Although carnival succeeded in undermining the feudal worldview, it did not succeed in overthrowing it. Feudal repression was sufficient to prevent its full utopian potential from unfolding. But it is as if it created a space and bided its time. Bakhtin suggests that it took the social changed of the Renaissance era (the 15th-16th centuries) for carnival to expand into the whole of social life. The awareness of contingency and natural cycles expanded into a historical view of time. This occurred because social changes undermined established hierarchies and put contingency on display. Medieval folk culture prepared the way for this cultural revolution.
Bakhtin almost portrays this as a recuperation of carnivalesque: it was separated from folk culture, formalised, and made available for other uses. Yet Bakhtin portrays this as a positive, creative process which continues to carry the creative spirit. Bakhtin suggests that carnival and folk culture have been in decline since the eighteenth century.
Carnivals have turned into state-controlled parades or privatised holidays, humour and swearing have become merely negative, and the people’s ‘second life’ has almost ceased. However, Bakhtin believes that the carnival principle is indestructible. It continues to reappear as the inspiration for areas of life and culture. Carnival contains a utopian promise for human emancipation through the free expression of thought and creativity. Rabelais stands out here for a style which is irreducibly unofficial and unserious, and irrecuperable by authoritarianism.
Carnival and the Grotesque
Carnivalesque images often use an approach Bakhtin terms ‘grotesque realism’, drawing on the idea of the grotesque. This style transgresses the boundaries between bodily life and the field of art, bringing bodily functions into the field of art. It also celebrates incompleteness, transgression and the disruption of expectations. It often performs a kind of symbolic degradation aimed at bringing elevated phenomena ‘down to earth’ – to the material, bodily or sensuous level.
This was not conceived as an absolute destruction but as a return to the field of reproduction, regeneration and rebirth. The spirit of carnival was personified as a fat, boisterous man who consumed vast quantities of food and alcohol – similar to Dickens’ Ghost of Christmas Present.
The carnival body is seen as transgressing and outgrowing its own limits. This effect is achieved by emphasising the orifices and practices which connect the body to the world: eating, drinking, fucking, shitting, birth, and so on.
This is viewed as a kind of “materialism”. The “material” in this excessive, consumptive, reproductive and bodily sense must be contrasted with the material conceived in terms of privatisation and accumulation, as well as in contrast to its medieval adversary, the spiritual or ‘higher’ plane.
In capitalism, the body breaks away from the generating earth and people. Later uses of grotesque realism in literature tend to lose the universalist and holistic implications of the folk view of the body. Instead of finished forms, the different forms of life – animal, plant, human – are portrayed as incomplete and as passing into one another (think, for instance, of gargoyles with mixed human-animal features. This testifies to a view of being as incomplete).
Bakhtin believes that the grotesque is counterposed to the classical aesthetic of ready-made, completed being. The carnivalesque body in contrast expressed ideas of simultaneous death and rebirth. It is counterposed to the classicist idea of art as the pursuit of the sublime.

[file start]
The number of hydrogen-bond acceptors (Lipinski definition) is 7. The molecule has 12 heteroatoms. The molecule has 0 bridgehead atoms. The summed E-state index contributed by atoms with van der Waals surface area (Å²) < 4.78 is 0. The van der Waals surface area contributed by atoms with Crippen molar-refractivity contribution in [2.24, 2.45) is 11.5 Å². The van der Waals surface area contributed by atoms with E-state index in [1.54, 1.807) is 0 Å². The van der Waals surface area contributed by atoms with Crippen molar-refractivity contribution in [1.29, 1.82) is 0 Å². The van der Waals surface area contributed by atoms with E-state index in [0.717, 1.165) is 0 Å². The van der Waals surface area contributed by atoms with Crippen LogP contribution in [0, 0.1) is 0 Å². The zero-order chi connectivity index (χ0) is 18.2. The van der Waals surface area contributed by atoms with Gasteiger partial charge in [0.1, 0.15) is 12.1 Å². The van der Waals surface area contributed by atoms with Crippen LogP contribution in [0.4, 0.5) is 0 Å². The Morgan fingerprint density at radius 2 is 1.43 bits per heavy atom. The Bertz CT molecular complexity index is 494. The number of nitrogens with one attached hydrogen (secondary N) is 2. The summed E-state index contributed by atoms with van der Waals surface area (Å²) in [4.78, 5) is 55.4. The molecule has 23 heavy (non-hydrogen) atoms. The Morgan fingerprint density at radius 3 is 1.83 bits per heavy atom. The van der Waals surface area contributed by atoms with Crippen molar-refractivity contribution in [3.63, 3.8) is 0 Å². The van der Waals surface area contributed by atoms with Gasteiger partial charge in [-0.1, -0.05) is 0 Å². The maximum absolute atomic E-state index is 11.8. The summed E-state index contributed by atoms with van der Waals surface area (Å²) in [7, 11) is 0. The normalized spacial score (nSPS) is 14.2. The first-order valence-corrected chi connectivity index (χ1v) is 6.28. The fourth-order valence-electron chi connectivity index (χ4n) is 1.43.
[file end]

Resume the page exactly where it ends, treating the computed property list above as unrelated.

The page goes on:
In medieval times, Bakhtin believes, carnival expressed an entire folk cosmology or perspective which was usually hidden. In this worldview, the earth itself is a kind of grotesque, fertile body. Laughter, counterposed to the monolithically serious official world, is also part of this phenomenon. There is also a vision of time involved, which treats the new and the future as sites of regeneration and abundance.
This contrasts with official ideas of a past ideal time or a timeless order.
The dominant worldview of medieval Europe was of a natural order which is hierarchical, stable, monolithic and immutable, but poised on the brink of disaster or ‘cosmic terror’, and hence in need of constant maintenance of order. This is similar to Aristotle’s view. For Bakhtin, such a view is oppressive and intolerant. It closes language to change.
The fear of ‘cosmic terror’, the pending collapse of order if things got out of control (or the threat posed by the Real to the master-signifier), was used by elites to justify hierarchy and to subdue popular revolt and critical consciousness. Today, we might think of this vision of monolithic order in terms of fantasies of ‘broken Britain’, of civilisation under siege from extremists, and a discourse of risk-management (and the crisis-management of ‘ungovernability’) in which ‘terrorism’, disease, protest, deviance and natural disaster fuse into a secularised vision of cosmic collapse.
This vision of collapse has infiltrated legal and political discourse to such a degree that any excess of state power seems ‘proportionate’ against this greater evil.
The folk view expressed in carnival and carnivalesque, and related speech-genres such as swearing and popular humour, opposes and subverts this vision. For Bakhtin, cosmic terror and the awe induced by the system’s violent power are the mainstays of its affective domination. Folk culture combats the fear created by cosmic terror.
The celebration of the immortal collective body in carnival bolsters fearlessness. The amorphous fears are brought ‘down to earth’ through parody and degradation, turned into something worldly which can be overcome, stripped of its metaphysical pretensions. It tends to produce a complete liberty conditioned on complete fearlessness.
Against the timeless force of becoming, the pretensions of serious officials and rulers, and even of one’s own serious self and ego, seem irrelevant and comical. Laughter overcomes fear because it is uninhibited and limitless. Carnival is differentiated from other kinds of humour because the crowd also includes itself in the world which is mocked, and which is reborn.